The prosecution can be expected to argue that Mr. Bemba’s response to reports of MLC crimes was not sufficient. The prosecution is likely to argue that MLC training was not effective and its code of conduct not widely available to its soldiers. They will also point to the small number of MLC officers disciplined for crimes committed in CAR and their minimal punishment to show that the efforts to repress crimes were not genuine. Likewise, the prosecution will say that Mr. Bemba’s speech to a small number of soldiers warning of grave consequences for indiscipline, and a late invitation to the UN to investigate were not sufficient responses to the situation in CAR.
The defense can be expected to argue that Mr. Bemba did take all necessary and reasonable steps within his power to prevent or repress crimes by MLC troops. They will argue that MLC troops received comprehensive military training, including on the importance of human rights law. They will point to a published code of conduct for the MLC, and to an MLC military judicial system that was used to discipline soldiers for crimes during the CAR fighting. The defense can be expected to argue that Mr. Bemba’s call for a UN investigation of the situation in CAR and a speech to MLC forces both represented significant efforts to prevent and punish the perpetrators of crimes.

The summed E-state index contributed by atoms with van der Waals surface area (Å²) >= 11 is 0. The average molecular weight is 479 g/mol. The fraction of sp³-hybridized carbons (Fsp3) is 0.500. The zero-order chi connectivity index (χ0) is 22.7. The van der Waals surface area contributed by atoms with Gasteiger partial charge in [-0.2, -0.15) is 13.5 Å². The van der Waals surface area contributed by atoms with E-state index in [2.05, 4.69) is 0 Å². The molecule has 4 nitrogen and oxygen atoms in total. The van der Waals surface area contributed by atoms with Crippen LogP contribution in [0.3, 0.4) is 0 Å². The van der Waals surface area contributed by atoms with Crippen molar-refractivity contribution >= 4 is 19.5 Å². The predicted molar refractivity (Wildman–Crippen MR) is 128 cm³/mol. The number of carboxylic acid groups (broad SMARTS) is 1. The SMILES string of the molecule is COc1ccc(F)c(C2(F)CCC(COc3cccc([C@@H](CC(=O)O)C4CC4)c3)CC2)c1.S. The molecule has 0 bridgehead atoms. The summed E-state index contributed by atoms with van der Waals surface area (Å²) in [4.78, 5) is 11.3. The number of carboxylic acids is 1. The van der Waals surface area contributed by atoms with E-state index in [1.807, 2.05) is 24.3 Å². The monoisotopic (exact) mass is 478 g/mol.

A question of interpretation
Although there have been successful prosecutions on the basis of command responsibility at other war crimes tribunals, this will be the first at the ICC. The language of Article 28 of the Rome Statute that will be used in this trial describes command responsibility for a military commander somewhat differently than do the statutes for the Rwanda and Yugoslav tribunals. At those courts, the prosecution must show that the commander “knew or had reason to know” that crimes were being committed in order for command responsibility to apply. As we have seen, the Rome Statute requires the prosecution to show that a military commander “knew… or should have known” about the crimes. This language – “should have known” – seems to imply that a commander has a duty to know what his troops are doing. How the ICC judges interpret this part of the Rome Statute could be important to the final outcome of the case.